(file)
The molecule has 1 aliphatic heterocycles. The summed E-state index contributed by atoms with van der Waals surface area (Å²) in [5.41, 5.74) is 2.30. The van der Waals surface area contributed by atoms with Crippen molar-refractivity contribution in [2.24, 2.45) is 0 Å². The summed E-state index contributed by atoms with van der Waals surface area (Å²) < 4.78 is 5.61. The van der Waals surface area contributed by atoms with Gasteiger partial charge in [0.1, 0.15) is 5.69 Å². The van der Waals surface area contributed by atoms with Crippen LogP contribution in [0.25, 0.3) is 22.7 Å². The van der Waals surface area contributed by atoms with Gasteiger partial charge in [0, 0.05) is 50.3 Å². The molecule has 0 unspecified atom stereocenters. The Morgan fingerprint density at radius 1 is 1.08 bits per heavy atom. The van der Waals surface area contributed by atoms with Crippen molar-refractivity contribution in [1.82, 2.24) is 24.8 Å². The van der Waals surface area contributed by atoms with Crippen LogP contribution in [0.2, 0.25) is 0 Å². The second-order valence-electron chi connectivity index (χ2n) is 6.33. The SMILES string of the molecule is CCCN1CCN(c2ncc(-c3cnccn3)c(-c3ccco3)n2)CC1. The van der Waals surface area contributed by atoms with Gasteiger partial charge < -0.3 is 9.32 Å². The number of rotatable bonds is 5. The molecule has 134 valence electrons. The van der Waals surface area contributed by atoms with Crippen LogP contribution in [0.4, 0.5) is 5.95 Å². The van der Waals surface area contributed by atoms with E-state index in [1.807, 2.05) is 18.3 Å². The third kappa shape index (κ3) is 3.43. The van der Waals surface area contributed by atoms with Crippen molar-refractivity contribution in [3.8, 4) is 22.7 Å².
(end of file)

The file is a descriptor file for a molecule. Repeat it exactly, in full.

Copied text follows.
The molecule has 1 aliphatic heterocycles. The summed E-state index contributed by atoms with van der Waals surface area (Å²) in [5.41, 5.74) is 2.30. The van der Waals surface area contributed by atoms with Crippen molar-refractivity contribution in [2.24, 2.45) is 0 Å². The summed E-state index contributed by atoms with van der Waals surface area (Å²) < 4.78 is 5.61. The van der Waals surface area contributed by atoms with Gasteiger partial charge in [0.1, 0.15) is 5.69 Å². The van der Waals surface area contributed by atoms with Crippen LogP contribution in [0.25, 0.3) is 22.7 Å². The van der Waals surface area contributed by atoms with Gasteiger partial charge in [0, 0.05) is 50.3 Å². The molecule has 0 unspecified atom stereocenters. The Morgan fingerprint density at radius 1 is 1.08 bits per heavy atom. The van der Waals surface area contributed by atoms with Crippen molar-refractivity contribution in [1.82, 2.24) is 24.8 Å². The van der Waals surface area contributed by atoms with Crippen LogP contribution in [0.2, 0.25) is 0 Å². The second-order valence-electron chi connectivity index (χ2n) is 6.33. The SMILES string of the molecule is CCCN1CCN(c2ncc(-c3cnccn3)c(-c3ccco3)n2)CC1. The van der Waals surface area contributed by atoms with Gasteiger partial charge < -0.3 is 9.32 Å². The number of rotatable bonds is 5. The molecule has 134 valence electrons. The van der Waals surface area contributed by atoms with Crippen LogP contribution in [0.4, 0.5) is 5.95 Å². The van der Waals surface area contributed by atoms with E-state index in [1.807, 2.05) is 18.3 Å². The third kappa shape index (κ3) is 3.43. The van der Waals surface area contributed by atoms with Crippen molar-refractivity contribution in [3.8, 4) is 22.7 Å².